@Zephus what features is the LWRP missing that you would need for the kind of game you want to make? You mention lots of "Visual Effects", but are you talking about particles, lighting, shader techniques or post processing? All of those are possible with the LWRP, and it supports multiple dynamic lights in a single rendering pass, so effects that rely on dynamic lights will actually be faster performance-wise than the legacy render pipeline.

    However I do agree that shader graph should support the legacy render pipeline. Although I wouldn't really use shader graph for production on lower-end devices as I don't think you have enough control for optimisations.
     
    NeatWolf likes this.
  8. ph_

    ph_

    Joined:
    Sep 5, 2013
    Posts:
    224
    One usual use of shadergraph would be for teams, where artists can prototype effects and shader in shadergraph and there's a programmer (ideally versed in graphics programming) to optimize after the prototype has been done by artists.
     
  9. NeatWolf

    NeatWolf

    Joined:
    Sep 27, 2013
    Posts:
    900
    Agreed.
    I know there are already a lot of node-like assets out there, but this has never stopped Unity from making its own asset.
    [OT]
    Which leads me to some OT speculations:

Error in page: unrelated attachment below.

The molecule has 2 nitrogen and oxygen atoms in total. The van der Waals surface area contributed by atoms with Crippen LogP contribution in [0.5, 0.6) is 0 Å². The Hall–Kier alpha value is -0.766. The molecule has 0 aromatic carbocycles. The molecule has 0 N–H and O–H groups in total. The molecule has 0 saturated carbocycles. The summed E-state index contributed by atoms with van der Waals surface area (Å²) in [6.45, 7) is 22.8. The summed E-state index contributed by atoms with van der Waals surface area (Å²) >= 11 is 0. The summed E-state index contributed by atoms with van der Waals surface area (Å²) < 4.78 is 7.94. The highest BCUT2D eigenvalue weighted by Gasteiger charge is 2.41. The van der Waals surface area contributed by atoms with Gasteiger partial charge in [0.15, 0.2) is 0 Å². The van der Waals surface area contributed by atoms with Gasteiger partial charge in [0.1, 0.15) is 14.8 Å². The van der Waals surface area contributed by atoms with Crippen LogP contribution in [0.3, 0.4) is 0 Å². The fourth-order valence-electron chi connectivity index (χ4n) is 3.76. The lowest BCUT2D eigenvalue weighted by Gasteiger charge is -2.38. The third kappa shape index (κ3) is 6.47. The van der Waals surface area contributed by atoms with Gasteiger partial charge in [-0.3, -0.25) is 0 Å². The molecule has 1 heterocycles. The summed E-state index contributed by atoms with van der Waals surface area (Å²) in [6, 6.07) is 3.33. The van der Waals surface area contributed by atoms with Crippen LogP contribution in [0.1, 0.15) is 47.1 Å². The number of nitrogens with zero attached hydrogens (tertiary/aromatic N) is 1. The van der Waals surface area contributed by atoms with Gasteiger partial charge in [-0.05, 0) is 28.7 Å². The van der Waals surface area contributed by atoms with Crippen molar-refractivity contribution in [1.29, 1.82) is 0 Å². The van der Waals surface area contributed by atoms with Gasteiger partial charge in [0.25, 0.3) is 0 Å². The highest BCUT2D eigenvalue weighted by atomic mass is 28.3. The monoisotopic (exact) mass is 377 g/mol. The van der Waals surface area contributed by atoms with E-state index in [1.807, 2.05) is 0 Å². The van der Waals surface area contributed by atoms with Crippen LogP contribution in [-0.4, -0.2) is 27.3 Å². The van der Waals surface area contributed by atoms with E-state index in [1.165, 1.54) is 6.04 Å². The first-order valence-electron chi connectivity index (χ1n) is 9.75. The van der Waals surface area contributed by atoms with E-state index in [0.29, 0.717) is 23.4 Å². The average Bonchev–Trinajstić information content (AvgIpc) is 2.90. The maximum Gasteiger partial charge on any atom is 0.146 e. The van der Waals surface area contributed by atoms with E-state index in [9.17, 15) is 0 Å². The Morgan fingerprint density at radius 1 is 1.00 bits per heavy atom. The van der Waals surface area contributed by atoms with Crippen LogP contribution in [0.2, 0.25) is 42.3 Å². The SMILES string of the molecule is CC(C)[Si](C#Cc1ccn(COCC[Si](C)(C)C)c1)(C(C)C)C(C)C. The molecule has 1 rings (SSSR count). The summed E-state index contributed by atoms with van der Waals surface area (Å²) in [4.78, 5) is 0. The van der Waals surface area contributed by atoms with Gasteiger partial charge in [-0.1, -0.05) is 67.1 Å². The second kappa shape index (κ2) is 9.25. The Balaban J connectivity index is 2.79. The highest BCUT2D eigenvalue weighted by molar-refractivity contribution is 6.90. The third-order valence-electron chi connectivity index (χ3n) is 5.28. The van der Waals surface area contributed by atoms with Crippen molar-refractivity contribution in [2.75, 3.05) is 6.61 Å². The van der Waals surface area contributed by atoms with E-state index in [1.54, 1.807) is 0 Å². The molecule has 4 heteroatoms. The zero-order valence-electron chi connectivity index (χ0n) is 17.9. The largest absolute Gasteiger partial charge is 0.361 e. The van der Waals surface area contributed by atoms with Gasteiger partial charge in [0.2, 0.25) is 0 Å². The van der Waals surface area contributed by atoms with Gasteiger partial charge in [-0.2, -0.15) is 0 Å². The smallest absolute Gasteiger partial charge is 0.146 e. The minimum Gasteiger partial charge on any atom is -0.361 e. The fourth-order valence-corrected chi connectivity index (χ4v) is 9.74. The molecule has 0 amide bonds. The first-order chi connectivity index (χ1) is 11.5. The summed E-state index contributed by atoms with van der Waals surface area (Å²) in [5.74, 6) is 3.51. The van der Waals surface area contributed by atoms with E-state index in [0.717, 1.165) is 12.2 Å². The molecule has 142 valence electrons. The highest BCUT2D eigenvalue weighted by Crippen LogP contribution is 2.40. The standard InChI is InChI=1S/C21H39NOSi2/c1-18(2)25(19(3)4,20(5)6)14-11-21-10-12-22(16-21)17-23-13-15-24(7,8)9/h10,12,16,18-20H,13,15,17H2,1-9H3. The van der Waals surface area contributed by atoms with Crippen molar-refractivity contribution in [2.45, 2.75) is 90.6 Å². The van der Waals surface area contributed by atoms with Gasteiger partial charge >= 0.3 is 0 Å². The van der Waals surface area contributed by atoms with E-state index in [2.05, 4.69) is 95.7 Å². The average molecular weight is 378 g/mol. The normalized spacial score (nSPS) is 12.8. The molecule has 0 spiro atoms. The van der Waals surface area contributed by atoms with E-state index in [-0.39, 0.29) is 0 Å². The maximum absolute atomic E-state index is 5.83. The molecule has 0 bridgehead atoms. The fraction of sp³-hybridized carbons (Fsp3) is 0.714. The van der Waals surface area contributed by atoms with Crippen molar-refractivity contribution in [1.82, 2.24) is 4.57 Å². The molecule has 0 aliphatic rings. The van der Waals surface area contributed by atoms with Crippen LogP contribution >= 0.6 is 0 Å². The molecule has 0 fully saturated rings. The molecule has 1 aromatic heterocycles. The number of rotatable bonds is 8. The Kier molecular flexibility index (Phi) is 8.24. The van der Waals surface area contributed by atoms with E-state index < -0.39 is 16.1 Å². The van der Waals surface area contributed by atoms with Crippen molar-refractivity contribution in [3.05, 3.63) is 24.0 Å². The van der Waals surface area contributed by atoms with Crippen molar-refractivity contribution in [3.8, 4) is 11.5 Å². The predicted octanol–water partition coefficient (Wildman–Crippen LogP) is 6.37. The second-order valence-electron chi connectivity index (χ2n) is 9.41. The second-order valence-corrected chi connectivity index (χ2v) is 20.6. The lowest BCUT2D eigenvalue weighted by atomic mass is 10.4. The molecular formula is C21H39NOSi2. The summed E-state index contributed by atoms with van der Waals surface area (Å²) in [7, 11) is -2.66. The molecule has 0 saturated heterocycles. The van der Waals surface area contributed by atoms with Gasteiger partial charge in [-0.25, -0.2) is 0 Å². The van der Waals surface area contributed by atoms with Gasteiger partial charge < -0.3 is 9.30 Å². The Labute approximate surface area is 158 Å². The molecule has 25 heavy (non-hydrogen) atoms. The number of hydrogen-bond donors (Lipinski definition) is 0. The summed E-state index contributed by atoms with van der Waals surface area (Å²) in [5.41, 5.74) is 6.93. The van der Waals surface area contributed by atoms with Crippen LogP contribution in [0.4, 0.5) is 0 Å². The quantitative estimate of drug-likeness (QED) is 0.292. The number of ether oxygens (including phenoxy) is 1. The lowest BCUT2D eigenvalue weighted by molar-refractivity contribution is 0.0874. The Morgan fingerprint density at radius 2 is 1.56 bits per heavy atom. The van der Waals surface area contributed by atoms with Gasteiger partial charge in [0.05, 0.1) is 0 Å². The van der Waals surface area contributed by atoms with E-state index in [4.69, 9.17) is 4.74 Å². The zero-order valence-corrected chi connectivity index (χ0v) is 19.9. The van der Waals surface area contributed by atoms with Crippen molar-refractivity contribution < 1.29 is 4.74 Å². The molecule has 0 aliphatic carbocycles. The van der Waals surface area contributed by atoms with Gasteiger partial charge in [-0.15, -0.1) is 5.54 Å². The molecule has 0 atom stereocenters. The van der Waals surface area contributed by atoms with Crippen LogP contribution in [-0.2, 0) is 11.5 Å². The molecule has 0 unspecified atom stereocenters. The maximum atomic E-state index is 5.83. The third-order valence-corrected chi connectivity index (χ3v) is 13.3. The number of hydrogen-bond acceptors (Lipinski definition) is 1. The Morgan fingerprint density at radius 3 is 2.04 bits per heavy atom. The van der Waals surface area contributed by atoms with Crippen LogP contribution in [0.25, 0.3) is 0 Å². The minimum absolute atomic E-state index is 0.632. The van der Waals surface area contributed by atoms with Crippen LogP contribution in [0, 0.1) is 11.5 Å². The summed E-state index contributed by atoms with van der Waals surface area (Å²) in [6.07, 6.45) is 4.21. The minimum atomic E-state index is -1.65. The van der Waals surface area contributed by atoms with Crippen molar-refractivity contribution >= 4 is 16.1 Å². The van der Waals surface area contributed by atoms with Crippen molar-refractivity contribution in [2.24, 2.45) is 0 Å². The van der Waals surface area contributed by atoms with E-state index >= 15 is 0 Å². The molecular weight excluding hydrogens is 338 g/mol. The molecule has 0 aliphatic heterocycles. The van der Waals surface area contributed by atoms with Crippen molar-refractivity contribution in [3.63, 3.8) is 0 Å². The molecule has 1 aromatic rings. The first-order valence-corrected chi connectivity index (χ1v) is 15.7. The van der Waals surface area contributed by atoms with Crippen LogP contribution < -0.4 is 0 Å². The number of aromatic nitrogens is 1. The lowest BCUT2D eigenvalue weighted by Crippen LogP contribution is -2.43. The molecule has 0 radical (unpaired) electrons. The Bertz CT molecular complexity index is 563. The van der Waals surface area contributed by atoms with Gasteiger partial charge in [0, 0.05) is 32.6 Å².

1. Unity is planning to slowly abandon the default rendering pipeline, making it a special case of SRP: "DRP"
    2. Unity has no economical interest to cut the revenue of other node-based default renderer shader creators
    3. Unity actually has better things to do than thinking about that, it's very low priority atm.
    [/OT]

    Yet, about the original topic, I believe that, according to what I'm seeing around, the LWRP is definitely more "powerful" than the average default renderer, in quite some cases.
    It simply has less support, and most assets around there still only support DRP. This may eventually change in the near future, now that LWRP is production ready.
    One thing that I don't really like is forcing publishers to expose the whole graph, with little (that I'm aware of) option to "seal the node magic" to avoid brute force copypasting from asset to asset. Sharing is good, but I believe that it hurt a bit the chance to be able to protect the publishers' IP. Just my 2 cents.